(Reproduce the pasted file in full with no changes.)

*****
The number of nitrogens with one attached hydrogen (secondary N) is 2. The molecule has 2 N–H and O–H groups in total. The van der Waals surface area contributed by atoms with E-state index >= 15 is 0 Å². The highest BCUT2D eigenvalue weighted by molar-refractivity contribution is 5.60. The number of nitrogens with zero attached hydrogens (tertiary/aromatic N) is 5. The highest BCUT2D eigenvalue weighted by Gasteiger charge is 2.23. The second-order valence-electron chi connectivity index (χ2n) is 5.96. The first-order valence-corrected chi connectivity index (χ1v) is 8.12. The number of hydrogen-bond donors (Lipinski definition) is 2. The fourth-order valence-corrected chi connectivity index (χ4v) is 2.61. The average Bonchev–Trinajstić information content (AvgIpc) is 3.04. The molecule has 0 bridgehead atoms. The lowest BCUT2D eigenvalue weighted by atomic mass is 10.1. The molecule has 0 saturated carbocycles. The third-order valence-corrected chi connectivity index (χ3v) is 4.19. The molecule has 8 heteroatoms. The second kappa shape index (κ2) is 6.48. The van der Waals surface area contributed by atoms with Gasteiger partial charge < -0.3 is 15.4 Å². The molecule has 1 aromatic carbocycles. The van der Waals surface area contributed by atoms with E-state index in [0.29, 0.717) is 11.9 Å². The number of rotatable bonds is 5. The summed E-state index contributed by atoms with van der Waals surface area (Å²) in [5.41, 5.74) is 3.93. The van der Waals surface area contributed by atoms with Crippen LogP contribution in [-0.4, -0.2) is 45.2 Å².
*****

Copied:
The number of nitrogens with one attached hydrogen (secondary N) is 2. The molecule has 2 N–H and O–H groups in total. The van der Waals surface area contributed by atoms with E-state index >= 15 is 0 Å². The highest BCUT2D eigenvalue weighted by molar-refractivity contribution is 5.60. The number of nitrogens with zero attached hydrogens (tertiary/aromatic N) is 5. The highest BCUT2D eigenvalue weighted by Gasteiger charge is 2.23. The second-order valence-electron chi connectivity index (χ2n) is 5.96. The first-order valence-corrected chi connectivity index (χ1v) is 8.12. The number of hydrogen-bond donors (Lipinski definition) is 2. The fourth-order valence-corrected chi connectivity index (χ4v) is 2.61. The average Bonchev–Trinajstić information content (AvgIpc) is 3.04. The molecule has 0 bridgehead atoms. The lowest BCUT2D eigenvalue weighted by atomic mass is 10.1. The molecule has 0 saturated carbocycles. The third-order valence-corrected chi connectivity index (χ3v) is 4.19. The molecule has 8 heteroatoms. The second kappa shape index (κ2) is 6.48. The van der Waals surface area contributed by atoms with Gasteiger partial charge < -0.3 is 15.4 Å². The molecule has 1 aromatic carbocycles. The van der Waals surface area contributed by atoms with E-state index in [0.29, 0.717) is 11.9 Å². The number of rotatable bonds is 5. The summed E-state index contributed by atoms with van der Waals surface area (Å²) in [5.41, 5.74) is 3.93. The van der Waals surface area contributed by atoms with Crippen LogP contribution in [-0.4, -0.2) is 45.2 Å².